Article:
Earmarks Again

Like everyone else, I’ve written a lot about Sarah Palin recently. The reason, I think, is pretty obvious: until a little under two weeks ago, most of us knew nothing about her. When Obama nominated Biden, there wasn’t much to write other than a straightforward reaction: most people who read this blog know a fair amount about him already. Sarah Palin is completely different: she was a complete unknown, and strange new bits of information about her just keep popping up every day.

That said, I decided yesterday not to write anything more about her unless something big came out. But what am I supposed to do when I find something little but very funny?

Break my resolution, that’s what:

“”We’re not going to spend $3 million of your tax dollars to study the DNA of bears in Montana,” McCain has said during this year’s campaign, referring to a study he’s mocked for years of whether grizzlies need to keep their status as an endangered species.

Palin, meanwhile, has requested $3.2 million to be spent in part researching the “genetics of harbor seals,” in one of the state’s many requests for federal funding of research into Alaska’s fauna.”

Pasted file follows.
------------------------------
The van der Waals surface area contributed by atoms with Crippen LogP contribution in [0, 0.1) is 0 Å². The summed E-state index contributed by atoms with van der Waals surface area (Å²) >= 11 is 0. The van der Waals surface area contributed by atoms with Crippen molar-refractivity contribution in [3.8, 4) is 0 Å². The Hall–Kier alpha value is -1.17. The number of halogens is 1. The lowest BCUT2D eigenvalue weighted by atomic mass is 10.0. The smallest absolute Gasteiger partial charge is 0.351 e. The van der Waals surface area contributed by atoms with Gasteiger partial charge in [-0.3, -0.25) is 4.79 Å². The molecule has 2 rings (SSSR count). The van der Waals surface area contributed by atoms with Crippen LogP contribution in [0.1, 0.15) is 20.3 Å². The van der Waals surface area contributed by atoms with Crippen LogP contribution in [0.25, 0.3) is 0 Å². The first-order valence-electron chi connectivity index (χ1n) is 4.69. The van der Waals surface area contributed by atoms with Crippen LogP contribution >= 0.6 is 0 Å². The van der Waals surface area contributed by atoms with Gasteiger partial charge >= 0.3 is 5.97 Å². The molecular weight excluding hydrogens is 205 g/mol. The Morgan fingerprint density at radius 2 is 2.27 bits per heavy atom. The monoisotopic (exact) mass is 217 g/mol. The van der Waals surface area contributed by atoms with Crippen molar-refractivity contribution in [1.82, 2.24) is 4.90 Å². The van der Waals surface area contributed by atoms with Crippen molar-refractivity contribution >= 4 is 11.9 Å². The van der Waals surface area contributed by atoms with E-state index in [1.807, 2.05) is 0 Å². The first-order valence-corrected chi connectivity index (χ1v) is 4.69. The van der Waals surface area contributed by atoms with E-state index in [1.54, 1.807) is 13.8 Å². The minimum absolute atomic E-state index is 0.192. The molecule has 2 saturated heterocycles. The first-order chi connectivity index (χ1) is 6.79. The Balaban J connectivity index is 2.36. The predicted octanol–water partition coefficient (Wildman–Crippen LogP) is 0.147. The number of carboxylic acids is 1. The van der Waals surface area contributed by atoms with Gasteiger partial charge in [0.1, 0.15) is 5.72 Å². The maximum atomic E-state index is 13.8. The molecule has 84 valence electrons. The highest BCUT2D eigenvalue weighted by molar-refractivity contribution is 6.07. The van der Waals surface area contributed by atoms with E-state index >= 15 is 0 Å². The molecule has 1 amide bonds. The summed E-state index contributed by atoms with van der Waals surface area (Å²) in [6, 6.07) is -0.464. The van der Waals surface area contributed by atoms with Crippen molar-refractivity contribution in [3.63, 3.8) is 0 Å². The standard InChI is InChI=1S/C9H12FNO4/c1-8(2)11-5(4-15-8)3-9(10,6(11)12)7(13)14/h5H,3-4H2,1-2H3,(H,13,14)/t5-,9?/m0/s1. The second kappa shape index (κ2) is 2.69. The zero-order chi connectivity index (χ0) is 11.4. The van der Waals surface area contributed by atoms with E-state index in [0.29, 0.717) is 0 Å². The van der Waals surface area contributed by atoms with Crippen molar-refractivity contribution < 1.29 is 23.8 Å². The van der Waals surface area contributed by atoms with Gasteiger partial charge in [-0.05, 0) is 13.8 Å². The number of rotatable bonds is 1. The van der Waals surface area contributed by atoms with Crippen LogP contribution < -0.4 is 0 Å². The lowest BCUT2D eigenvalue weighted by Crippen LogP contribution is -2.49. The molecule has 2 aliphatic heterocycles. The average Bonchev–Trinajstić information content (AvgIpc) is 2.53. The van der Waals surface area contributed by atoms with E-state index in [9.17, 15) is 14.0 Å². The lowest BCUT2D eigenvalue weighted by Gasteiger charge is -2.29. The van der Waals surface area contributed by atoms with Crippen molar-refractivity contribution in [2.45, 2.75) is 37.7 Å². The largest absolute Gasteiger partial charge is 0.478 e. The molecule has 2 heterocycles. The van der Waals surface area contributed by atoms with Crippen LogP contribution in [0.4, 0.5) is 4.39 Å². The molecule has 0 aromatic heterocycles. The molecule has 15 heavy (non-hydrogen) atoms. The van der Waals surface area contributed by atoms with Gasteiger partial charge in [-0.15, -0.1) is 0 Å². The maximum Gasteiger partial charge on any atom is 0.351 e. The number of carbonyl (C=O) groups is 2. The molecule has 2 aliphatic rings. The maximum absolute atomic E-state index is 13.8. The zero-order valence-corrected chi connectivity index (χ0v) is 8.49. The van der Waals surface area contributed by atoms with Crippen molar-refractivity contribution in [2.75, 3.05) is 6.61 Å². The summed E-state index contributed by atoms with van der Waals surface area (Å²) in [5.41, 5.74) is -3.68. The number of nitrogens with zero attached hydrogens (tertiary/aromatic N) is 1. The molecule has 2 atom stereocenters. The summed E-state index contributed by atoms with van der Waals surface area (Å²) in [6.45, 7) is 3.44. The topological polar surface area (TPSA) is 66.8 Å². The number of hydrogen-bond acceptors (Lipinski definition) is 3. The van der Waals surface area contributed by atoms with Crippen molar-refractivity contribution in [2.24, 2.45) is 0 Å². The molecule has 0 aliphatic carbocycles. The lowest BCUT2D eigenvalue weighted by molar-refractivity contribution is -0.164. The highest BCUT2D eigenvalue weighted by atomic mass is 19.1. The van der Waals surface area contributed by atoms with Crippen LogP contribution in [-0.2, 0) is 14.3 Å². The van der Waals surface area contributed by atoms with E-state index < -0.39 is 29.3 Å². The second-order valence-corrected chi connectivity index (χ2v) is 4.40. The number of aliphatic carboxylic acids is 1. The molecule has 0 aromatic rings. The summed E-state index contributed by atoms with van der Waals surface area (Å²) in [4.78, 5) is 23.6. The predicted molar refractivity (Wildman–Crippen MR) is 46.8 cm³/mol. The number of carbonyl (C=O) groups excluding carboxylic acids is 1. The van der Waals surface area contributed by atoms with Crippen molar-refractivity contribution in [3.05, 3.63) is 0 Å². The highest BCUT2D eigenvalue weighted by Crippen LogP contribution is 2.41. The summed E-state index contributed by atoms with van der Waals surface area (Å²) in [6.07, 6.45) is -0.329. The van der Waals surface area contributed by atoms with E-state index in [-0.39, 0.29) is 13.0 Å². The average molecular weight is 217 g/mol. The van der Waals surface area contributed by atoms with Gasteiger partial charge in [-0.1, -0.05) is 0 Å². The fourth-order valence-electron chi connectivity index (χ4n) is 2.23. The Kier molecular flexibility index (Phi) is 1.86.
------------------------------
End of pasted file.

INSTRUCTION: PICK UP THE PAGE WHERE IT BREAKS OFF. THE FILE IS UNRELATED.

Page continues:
Because the problem with researching the DNA of grizzly bears is that they are the wrong species of charismatic megafauna.

One of the mysteries of all this is why Sarah Palin claimed that she had “championed reform to end the abuses of earmark spending by Congress” in the first place. She wasn’t a member of Congress; she was Governor of Alaska. She had no power to reform Congressional earmark spending. Nor would it have been, in any obvious way, a service to the people of her state not to have tried to get as much funding for basically worthwhile projects as she could. It would have been one thing, and a good thing, to reform Alaska’s state appropriations process, but why on earth should she, as Governor, have made it her business to try to reform someone else’s?

Nonetheless, for reasons best known to herself and Sen. McCain’s speechwriters, she made this claim, despite the fact that she requested for Alaska, and received, more earmarks per capita than any other state. If she had not claimed to be a big earmark reformer, I’d just think she had been doing her job. As it is, it’s just more of the same charade.